Can something be simultaneously iconic and lack distinctiveness under trade mark law?
Last week, the General Court (GC) answered this question in the affirmative in its decision in T-483/20 Tecnica Group, concerning trade mark protection of the shape of an icon of Italian fashion design and history: the Moon Boots.
Inspired by the boots worn by Neil Amstrong to walk on the surface of the Moon in 1969, the Moon Boots were the first, dedicated after ski footwear. Since then, over 20 million pairs have been sold. The Moon Boots have been also displayed in world-class museums like the MoMa and the Louvre.
In 2011, Tecnica applied to register the 3D sign below, corresponding to the shape of its Moon Boots after ski footwear, as an EU trade mark (EUTM) for goods in classes 18, 20, and 25. Registration (No 10 168 441) was granted the following year.
Following proceedings before the courts of Venice in Italy, through which German company Zeiteneu had unsuccessfully sought to obtain a declaration of non-infringement of the Moon Boot shape EUTM, that company filed an application with the EUIPO to obtain a declaration of invalidity of the Moon Boot shape mark, in accordance with what are now Article 59(1)(a) and 7(1)(b)-(e) EUTMR.
After a partial declaration of invalidity (lack of distinctiveness for class 25 goods) by the EUIPO Cancellation Division, which was upheld by the First Board of Appeal (BoA), a further appeal was filed by Tecnica before the GC.
The GC decision
Having reviewed and dismissed the pleas based on procedural aspects – including the lack of res judicata value of the Venice courts’ decisions on the EUIPO, given that those courts had not been tasked with deciding on the validity of the Moon Boot trade mark but rather only on the question whether Zeiteneu infringed it -, the GC turned to the assessment of distinctiveness of the Moon Boot trade mark for class 25 goods.
In this regard, the Court recalled well-established principles, including the one according to which – for 3D marks and, more generally, less ‘conventional’ signs – the degree of distinctiveness required to obtain (or maintain) registration is in principle no different than that of other, more ‘conventional’ signs.
In practice, however, “the average consumer’s perception is not necessarily the same in the case of a three-dimensional mark, which consists of the appearance of the product itself, as it is in the case of a word or figurative mark, which consists of a sign unrelated to the appearance of the goods it denotes” (para 86). Put it differently: “Average consumers are not in the habit of making assumptions about the origin of goods on the basis of their shape or the shape of their packaging in the absence of any graphic or word element, and it could prove more difficult to establish distinctive character in relation to such a three-dimensional mark than in relation to a word or figurative mark” (para 87)
All the above means that “only a three-dimensional mark, consisting of the appearance of the product itself, which departs significantly from the norm or customs of the sector” (para 88) shall be regarded as possessing distinctiveness and be, as a result, registrable.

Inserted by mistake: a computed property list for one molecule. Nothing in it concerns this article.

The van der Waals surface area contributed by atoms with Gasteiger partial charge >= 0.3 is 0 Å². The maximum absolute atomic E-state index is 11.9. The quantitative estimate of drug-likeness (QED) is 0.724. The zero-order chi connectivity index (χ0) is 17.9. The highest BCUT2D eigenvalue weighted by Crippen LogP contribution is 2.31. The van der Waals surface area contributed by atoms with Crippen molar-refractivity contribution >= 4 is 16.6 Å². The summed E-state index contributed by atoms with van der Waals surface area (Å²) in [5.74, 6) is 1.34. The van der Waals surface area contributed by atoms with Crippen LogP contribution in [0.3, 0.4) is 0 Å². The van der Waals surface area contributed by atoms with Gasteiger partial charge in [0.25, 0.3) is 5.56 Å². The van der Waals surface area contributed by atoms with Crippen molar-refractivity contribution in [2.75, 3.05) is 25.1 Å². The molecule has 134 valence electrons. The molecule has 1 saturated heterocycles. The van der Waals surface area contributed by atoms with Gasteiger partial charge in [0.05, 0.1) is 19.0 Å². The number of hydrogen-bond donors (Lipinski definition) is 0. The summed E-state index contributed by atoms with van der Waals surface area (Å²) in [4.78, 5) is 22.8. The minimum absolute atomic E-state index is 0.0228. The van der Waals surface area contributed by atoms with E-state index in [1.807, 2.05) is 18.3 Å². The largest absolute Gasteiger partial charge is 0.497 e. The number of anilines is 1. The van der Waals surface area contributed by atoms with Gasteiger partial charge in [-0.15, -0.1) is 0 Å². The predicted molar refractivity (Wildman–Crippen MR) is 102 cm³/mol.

Turning to the present case, the Court considered at the outset that – for class 25 goods and contrary to what Tecnica had submitted – the relevant consumers would be the general public in all the EU Member States. As such, relevant consumers would have an average level of attention.
The Court then moved on to consider whether the overall impression conveyed by the shape of the Moon Boots departs significantly from the norms and customs of the sector, that is the after ski footwear sector. It inter alia noted that the circumstance that a mark has an overall shape that is similar to variants of the product, which are usually available on the market, does not permit the finding that the mark, as a whole, departs significantly from the customary shapes in the sector.
Ultimately, the Court agreed with the BoA that “the shape of the contested mark corresponds to the common shape of after-ski boots, which generally consist of a high shaft, often in a light synthetic material, with soles and laces.” (para 98) As such, it would lack distinctiveness, at least for Class 25 goods.
Readers might recall that, last summer, The IPKat reported on the then fresh GC decision relating the Guerlain’s Rouge G lipstick shape mark and regarded it as offering some hope for those seeking to register less conventional signs. In that case, in fact, the Court found that the shape at issue satisfied the significant departure test and could be therefore registered. Last week’s Moon Boot decision brought us back to (a non-distinctive) reality, adding to the (long) list of (in)success stories.
Another interesting aspect of the Moon Boot saga is that, while the trade mark registration has been regarded as partly invalid, Italian courts have, on different occasions (including in the context of the aforementioned Venice decisions), found that the iconic after ski footwear is deserving of copyright protection. Most recently, this is what the Milan Court of First Instance held (Trib. Milano, Tecnica Group S.p.A. v Diana S.r.l., decision No 493/2021, 25 January 2021) in a copyright infringement case – decided nearly a year ago – that Tecnica successfully brought against the maker of Chiara Ferragni-branded after ski boots. In any case, the requirements for trade mark registration and copyright are and remain obviously distinct. Last week's GC decision also provides an indirect reminder in this sense.
[Originally published on The IPKat on 24 January 2022]